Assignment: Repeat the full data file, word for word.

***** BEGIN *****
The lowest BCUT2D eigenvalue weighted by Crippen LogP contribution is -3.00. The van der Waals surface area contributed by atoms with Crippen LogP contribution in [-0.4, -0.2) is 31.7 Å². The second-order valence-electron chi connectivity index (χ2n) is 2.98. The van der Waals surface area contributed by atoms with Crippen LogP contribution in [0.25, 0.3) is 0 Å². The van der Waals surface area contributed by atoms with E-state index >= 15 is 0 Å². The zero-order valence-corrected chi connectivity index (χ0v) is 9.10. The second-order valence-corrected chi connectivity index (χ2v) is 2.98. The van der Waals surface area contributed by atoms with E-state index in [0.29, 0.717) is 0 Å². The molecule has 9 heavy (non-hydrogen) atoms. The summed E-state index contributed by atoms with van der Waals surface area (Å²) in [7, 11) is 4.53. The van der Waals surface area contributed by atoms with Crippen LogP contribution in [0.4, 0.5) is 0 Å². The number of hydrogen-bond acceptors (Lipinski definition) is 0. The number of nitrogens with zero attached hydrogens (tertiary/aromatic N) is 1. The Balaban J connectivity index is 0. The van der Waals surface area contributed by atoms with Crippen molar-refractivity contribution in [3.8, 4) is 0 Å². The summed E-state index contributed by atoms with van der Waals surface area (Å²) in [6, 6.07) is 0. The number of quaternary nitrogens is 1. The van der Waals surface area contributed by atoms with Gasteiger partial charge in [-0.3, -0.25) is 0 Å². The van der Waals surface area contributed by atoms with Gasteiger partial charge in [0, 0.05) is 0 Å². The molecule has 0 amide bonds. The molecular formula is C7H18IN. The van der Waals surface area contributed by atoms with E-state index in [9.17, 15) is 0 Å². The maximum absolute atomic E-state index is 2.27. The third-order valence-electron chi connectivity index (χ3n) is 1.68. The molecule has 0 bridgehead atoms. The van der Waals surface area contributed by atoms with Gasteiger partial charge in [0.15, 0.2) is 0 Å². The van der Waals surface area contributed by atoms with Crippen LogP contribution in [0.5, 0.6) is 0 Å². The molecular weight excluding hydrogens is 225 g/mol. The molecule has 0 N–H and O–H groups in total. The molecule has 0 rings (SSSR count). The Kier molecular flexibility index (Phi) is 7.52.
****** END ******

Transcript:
The lowest BCUT2D eigenvalue weighted by Crippen LogP contribution is -3.00. The van der Waals surface area contributed by atoms with Crippen LogP contribution in [-0.4, -0.2) is 31.7 Å². The second-order valence-electron chi connectivity index (χ2n) is 2.98. The van der Waals surface area contributed by atoms with Crippen LogP contribution in [0.25, 0.3) is 0 Å². The van der Waals surface area contributed by atoms with E-state index >= 15 is 0 Å². The zero-order valence-corrected chi connectivity index (χ0v) is 9.10. The second-order valence-corrected chi connectivity index (χ2v) is 2.98. The van der Waals surface area contributed by atoms with E-state index in [0.29, 0.717) is 0 Å². The molecule has 9 heavy (non-hydrogen) atoms. The summed E-state index contributed by atoms with van der Waals surface area (Å²) in [7, 11) is 4.53. The van der Waals surface area contributed by atoms with Crippen LogP contribution in [0.4, 0.5) is 0 Å². The number of hydrogen-bond acceptors (Lipinski definition) is 0. The number of nitrogens with zero attached hydrogens (tertiary/aromatic N) is 1. The Balaban J connectivity index is 0. The van der Waals surface area contributed by atoms with Crippen molar-refractivity contribution in [3.8, 4) is 0 Å². The summed E-state index contributed by atoms with van der Waals surface area (Å²) in [6, 6.07) is 0. The number of quaternary nitrogens is 1. The van der Waals surface area contributed by atoms with Gasteiger partial charge in [-0.3, -0.25) is 0 Å². The van der Waals surface area contributed by atoms with Gasteiger partial charge in [0, 0.05) is 0 Å². The molecule has 0 amide bonds. The molecular formula is C7H18IN. The van der Waals surface area contributed by atoms with E-state index in [9.17, 15) is 0 Å². The maximum absolute atomic E-state index is 2.27. The third-order valence-electron chi connectivity index (χ3n) is 1.68. The molecule has 0 bridgehead atoms. The van der Waals surface area contributed by atoms with Gasteiger partial charge in [0.15, 0.2) is 0 Å². The van der Waals surface area contributed by atoms with Crippen LogP contribution in [0.5, 0.6) is 0 Å². The molecular weight excluding hydrogens is 225 g/mol. The molecule has 0 N–H and O–H groups in total. The molecule has 0 rings (SSSR count). The Kier molecular flexibility index (Phi) is 7.52.